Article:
We have reached the ultimate cross-roads in technology adoption – businesses are either stepping up and investing in the future, or stepping aside and enabling themselves to fall behind.
The first thing tech-driven organisations need is tech-driven leaders; individuals who aren’t afraid to put new ideas into action, and who pride themselves in their ability to lead the pack instead of following in the footsteps of others.
We caught up with Morgan Philips Executive Search’s Managing Director UK, Stuart Packham, to see what new leadership roles have emerged in the C-suite - here are the top five roles on his list for 2019:
Chief Revenue Officer (CRO)
“You can’t be an expert in everything,” say the naysayers – but in a business environment where the goal-posts are constantly changing, that’s precisely what organisations need from their leaders.
Born and bred in the illustrious Silicon Valley, the role of Chief Revenue Officer is designed to capitalise on new revenue opportunities by bringing together the traditional sales, marketing, finance and product team functions.
The CRO must be able to break down silos and invest in a more fluid approach to revenue growth in order to create the best possible customer experience – and drive growth, obviously.
Chief Behaviour Officer (CBO)
Data may be the new oil – but possessing the know-how to take that data and form meaningful and actionable conclusions is where the real gold is hidden.
Operating as the advocate for the human at the centre of every policy and programme, the Chief Behaviour Officer has a background in behavioural science, close connections to the academic community, and a strong understanding of business and customer challenges.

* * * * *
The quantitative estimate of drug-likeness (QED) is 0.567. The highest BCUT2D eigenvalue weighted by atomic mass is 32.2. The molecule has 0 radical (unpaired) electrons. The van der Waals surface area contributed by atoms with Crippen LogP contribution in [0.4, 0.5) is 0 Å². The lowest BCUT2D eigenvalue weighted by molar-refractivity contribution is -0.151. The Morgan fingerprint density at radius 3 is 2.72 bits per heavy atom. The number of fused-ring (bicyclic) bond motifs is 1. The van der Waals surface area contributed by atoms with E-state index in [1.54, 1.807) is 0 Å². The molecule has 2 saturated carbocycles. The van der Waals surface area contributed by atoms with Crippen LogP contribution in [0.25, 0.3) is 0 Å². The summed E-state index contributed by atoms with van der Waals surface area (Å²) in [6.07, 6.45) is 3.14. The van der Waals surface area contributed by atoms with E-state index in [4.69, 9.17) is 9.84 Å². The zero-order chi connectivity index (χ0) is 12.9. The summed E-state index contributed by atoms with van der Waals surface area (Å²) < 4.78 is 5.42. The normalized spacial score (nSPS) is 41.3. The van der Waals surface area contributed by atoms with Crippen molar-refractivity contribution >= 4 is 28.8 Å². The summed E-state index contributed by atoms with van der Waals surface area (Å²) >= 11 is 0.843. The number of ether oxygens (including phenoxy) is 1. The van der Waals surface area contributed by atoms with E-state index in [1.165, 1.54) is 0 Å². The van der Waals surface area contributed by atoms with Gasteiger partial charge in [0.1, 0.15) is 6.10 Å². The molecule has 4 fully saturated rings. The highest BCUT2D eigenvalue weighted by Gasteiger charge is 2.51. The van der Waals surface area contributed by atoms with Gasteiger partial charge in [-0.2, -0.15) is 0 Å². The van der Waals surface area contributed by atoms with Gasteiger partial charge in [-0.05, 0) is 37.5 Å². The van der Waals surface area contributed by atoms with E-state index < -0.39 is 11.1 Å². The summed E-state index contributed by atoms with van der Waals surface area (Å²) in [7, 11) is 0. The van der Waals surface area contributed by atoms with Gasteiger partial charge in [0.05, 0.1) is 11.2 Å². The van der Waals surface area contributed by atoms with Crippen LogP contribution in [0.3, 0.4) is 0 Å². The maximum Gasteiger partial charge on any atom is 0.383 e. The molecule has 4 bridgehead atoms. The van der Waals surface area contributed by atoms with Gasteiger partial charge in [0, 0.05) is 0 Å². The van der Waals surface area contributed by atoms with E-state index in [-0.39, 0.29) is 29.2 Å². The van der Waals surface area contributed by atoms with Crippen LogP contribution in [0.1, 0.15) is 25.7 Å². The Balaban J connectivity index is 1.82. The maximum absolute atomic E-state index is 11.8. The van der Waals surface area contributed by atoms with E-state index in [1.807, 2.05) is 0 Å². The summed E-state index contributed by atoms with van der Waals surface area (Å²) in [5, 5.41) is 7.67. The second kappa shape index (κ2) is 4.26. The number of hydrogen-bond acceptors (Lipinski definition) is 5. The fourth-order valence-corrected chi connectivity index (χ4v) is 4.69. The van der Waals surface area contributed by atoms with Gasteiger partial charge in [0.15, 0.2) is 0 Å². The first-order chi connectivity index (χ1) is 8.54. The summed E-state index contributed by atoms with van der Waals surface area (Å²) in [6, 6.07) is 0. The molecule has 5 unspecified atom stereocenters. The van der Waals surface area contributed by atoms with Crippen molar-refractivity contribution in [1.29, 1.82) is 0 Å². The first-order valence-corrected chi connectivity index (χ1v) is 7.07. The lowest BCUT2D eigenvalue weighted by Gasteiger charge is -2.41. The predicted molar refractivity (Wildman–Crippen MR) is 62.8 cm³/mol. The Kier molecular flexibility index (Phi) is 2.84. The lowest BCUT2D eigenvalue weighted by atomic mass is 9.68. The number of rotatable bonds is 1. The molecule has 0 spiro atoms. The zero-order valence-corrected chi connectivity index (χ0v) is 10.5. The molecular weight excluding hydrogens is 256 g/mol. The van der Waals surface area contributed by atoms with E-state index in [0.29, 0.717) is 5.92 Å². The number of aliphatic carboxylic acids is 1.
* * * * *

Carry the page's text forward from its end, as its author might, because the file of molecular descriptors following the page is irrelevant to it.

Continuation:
Seamlessly mixing art and science together, the CBO maps out the customer or employee journey by analysing human behaviour and decision-making (the art), then making use of data science and analytics resources (the science) to identify measurable outcomes.
Chief Data Officer (CDO)
I know we mentioned that data is the new oil – but did we mention that more than 90% of the world’s data was created in the last two years?
To securely manage this data, and to make sure your organisation is leveraging it to its full potential (within all legal parameters), the Chief Data Officer guides the organisation in its technology adoption and training to properly store and distribute it.
The CIO of an organisation manages the systems that run a business, but the CDO manages the data that runs the business – they produce decision ready data to other executives to improve cycle times and performance.
Chief Information Security Officer (CISO)
With all the new data regulations now in place across the EU, it’s easy to get caught up in how your organisation handles its own data – but what are you doing to stop that data from getting into the wrong hands?
The Chief Information Security Officer is responsible for establishing and maintaining the enterprise vision, strategy and programme to ensure information assets and technologies are adequately protected.
This involves creating and implementing an information security strategy that protects the organisation's employees, data, infrastructures and assets from cyber-criminals.
Chief Risk Officer (CRO)
While this role might not be entirely shiny and new, in our highly uncertain and rapidly-changing times, it’s become a necessity to have someone seated on the board who can provide advice on potential risks – queue the Chief Risk Officer.
But on an even more practical scale, in our post-GDPR world the Chief Risk Officer proves particularly useful in ensuring that all customer and employee data is safe and secure.
On a day-to-day basis, the Chief Risk Officer is tasked with identifying, analysing, and mitigating the risk of events that could threaten your company.
To find out more key trends impacting the C-suite, read our recent interview with Stu on the latest executive search trends, or visit our Insights page.